By mid 1917 and likely a considerable time before,[Inference] Lion and Princess Royal were provided a Torpedo Control Plotting Instrument Mark I in the T.C.T.. It is not certain that Queen Mary was so equipped at the time of her loss, but it seems likely.[Inference][43]

In 1919, the two surviving ships were selected to eventually receive a Renouf Torpedo Tactical Instrument Type B, and Lion was to additionally receive a Renouf Torpedo Tactical Instrument Type F manufactured by Elliott Brothers.[44] In 1920, however, it was decided to send Lion's Type F to Orion or to the the Staff College at Greenwich.[45]

Transmitting Stations

Like most previous large British ships of the era, Lion and Princess Royal[46] had 2 T.S.es, but Queen Mary established the new pattern of using a single T.S.[47]

Dreyer Table

At the Battle of Jutland, Lion and Princess Royal the Mark III Dreyer Tables[48] they were completed with,[49] while Queen Mary was using a Mark II Dreyer Table when she was destroyed.[50][51]

Sometime prior to 1919, Lion and Princess Royal had been upgraded to Mark IV* Dreyer Tables, but seemingly did not have any Dreyer Turret Control Tables installed at the time when Tiger and later battlecruisers received some.[52]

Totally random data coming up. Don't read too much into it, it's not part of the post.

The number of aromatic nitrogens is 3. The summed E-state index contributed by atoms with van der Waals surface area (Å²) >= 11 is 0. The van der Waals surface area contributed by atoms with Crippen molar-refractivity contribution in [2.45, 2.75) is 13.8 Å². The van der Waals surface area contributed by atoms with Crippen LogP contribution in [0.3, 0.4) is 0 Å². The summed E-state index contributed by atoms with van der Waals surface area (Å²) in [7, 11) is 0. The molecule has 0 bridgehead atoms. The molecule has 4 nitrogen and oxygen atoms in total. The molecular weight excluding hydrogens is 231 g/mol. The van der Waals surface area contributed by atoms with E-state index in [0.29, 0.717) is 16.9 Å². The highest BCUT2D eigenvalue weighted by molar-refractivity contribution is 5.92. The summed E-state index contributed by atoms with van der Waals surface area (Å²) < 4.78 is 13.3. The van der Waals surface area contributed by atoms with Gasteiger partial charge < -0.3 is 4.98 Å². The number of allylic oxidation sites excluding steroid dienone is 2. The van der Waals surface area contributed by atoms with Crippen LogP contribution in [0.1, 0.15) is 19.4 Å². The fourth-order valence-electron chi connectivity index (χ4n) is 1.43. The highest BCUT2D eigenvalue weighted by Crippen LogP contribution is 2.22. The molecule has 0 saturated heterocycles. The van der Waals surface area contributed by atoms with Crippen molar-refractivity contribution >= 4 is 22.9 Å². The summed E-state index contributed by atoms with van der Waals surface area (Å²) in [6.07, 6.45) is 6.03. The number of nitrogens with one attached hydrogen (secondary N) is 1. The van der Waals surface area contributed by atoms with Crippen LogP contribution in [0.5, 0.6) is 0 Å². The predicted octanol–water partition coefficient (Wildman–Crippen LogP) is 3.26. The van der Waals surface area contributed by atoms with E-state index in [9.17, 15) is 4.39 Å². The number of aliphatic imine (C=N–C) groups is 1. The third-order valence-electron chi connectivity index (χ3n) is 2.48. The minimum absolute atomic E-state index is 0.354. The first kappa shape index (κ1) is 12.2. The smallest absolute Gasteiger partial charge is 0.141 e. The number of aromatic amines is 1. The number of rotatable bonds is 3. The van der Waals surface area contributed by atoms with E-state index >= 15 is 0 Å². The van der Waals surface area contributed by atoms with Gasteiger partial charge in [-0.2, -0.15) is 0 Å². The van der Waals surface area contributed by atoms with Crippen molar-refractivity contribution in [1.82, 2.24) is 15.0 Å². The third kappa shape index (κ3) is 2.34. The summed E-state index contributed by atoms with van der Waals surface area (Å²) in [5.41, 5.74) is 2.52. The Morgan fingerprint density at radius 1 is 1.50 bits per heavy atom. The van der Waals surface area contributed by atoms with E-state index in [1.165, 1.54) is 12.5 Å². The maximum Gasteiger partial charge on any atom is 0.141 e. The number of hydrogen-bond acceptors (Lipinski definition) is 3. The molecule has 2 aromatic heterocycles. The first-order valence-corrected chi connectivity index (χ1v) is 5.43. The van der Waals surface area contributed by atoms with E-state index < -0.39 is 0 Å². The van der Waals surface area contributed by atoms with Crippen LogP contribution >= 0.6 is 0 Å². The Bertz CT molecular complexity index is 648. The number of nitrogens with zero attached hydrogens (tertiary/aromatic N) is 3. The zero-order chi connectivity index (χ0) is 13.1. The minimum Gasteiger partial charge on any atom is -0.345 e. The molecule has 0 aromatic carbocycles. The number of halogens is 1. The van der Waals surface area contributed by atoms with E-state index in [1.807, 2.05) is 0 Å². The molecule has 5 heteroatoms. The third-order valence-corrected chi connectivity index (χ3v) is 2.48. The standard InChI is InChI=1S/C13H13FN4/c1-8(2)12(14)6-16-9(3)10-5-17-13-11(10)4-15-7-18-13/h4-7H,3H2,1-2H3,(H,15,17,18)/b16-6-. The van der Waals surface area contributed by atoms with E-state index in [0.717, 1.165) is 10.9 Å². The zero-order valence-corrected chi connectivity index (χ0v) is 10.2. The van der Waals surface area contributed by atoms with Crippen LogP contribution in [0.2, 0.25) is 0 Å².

Fire Control Instruments

Vickers F.T.P. Mark III instruments sent range and deflection data to gun sights (likely with cross-connected Mark III* range transmitters[53]), and Barr and Stroud (probably Mark II*[Inference]) instruments used elsewhere.[54]

Gun Ready signals mounted in the T.S.(es) and control positions indicated which which guns were ready.[55]

Lion and Princess Royal also had Target Visible signals mounted in their T.S.es and control positions to indicated which turrets could see the target. Queen Mary and later ships lacked this equipment.[56]

In mid 1913, the ships (likely not Queen Mary) were ordered to re-label the reduced charge weight stamped on their 13.5-in range repeat receiver dials to read 21934 pounds rather than the erroneous figure of 22714 pounds presently in place.[57]

See Also

Footnotes

  1. Admiralty Weekly Orders. 2 Jan 1914. The National Archives. ADM 182/5.